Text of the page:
Hydrogen-powered cars promise to reduce greenhouse gas emissions and air pollution, along with our dependence on petroleum. And auto companies around the world are buying into that promise, investing billions of dollars to create road-ready fuel cell vehicles.
So why haven't these greener vehicles hit the nation's highways? Two of the biggest commercialization challenges are increasing battery durability and reducing overall costs.
WISE researcher Mehrdad Kazerani and his former graduate student Jennifer Bauman's powertrain proposal might be just the ticket.
Their optimized fuel cell-battery-ultracapacitor (FC-B-UC) design combines the high specific energy of a battery with the high specific power and efficiency and long cycle life of an ultracapacitor. In this setup, the ultracapacitor provides the initial power, while the battery only kicks in once the ultracapacitor voltage drops. This design means the ultracapacitor provides the majority of power required for acceleration, reducing demands on the battery and extending its life.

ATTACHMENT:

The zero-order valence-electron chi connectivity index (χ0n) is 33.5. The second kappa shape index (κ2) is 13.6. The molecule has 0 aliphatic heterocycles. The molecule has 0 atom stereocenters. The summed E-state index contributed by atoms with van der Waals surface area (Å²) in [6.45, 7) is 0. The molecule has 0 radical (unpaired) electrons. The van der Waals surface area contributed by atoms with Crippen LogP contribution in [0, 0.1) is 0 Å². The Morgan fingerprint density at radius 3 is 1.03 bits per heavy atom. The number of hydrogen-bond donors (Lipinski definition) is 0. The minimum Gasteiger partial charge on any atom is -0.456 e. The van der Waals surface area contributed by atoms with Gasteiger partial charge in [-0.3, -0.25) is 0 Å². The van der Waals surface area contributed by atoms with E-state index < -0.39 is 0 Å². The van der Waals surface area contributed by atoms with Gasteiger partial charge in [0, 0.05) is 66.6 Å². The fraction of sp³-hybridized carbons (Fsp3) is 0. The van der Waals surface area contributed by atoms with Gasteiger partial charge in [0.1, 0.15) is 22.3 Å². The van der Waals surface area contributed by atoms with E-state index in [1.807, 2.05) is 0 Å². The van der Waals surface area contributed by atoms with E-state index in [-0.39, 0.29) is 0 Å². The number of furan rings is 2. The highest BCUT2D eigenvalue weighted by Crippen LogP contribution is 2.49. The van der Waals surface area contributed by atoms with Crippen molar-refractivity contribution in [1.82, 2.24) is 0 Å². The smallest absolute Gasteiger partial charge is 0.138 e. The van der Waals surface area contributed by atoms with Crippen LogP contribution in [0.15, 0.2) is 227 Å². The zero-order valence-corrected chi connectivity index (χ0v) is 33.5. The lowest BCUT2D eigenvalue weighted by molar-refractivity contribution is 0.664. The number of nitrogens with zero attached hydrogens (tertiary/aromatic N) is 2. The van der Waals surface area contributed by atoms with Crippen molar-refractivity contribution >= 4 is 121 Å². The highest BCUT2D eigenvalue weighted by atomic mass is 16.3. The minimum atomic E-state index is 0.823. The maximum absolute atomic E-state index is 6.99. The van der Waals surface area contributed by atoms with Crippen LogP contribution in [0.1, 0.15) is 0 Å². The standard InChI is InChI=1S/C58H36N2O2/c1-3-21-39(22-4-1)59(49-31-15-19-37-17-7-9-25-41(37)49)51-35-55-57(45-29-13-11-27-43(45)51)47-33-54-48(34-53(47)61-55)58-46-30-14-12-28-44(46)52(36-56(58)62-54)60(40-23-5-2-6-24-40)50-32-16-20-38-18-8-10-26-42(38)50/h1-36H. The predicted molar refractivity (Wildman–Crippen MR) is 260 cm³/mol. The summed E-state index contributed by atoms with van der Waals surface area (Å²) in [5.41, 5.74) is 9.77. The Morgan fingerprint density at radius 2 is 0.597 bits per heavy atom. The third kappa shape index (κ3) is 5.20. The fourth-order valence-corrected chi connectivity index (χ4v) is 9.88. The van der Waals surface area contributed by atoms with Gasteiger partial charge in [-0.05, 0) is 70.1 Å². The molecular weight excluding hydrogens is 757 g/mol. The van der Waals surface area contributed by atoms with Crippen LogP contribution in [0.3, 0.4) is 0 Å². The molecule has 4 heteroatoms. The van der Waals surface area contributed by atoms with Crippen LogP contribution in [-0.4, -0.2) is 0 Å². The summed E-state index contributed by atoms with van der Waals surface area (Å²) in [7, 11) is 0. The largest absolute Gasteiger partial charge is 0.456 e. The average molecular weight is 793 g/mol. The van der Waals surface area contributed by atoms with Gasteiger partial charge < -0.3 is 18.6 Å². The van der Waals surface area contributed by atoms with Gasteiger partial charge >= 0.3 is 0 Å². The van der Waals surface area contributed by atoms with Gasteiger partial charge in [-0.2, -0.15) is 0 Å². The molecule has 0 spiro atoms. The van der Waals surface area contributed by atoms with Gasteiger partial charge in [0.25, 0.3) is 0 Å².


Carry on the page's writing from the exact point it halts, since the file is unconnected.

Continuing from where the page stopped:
To charge the battery from the fuel cell, the researchers have opted for a low-power unidirectional boost converter. This choice reduces the weight and cost of the vehicle by eliminating the need for a high-power DC/DC converter.
Vehicle simulator tests reveal that their design outperforms the most promising published designs for FC-B-UC powertrains, bringing fuel cell cars one step closer to commercial reality.
Researchers: Mehrdad Kazerani, Jennifer Bauman
Image Source: iStockphoto/Gene Chutka
Learn more about Mehrdad Kazerani's research in the WISE library.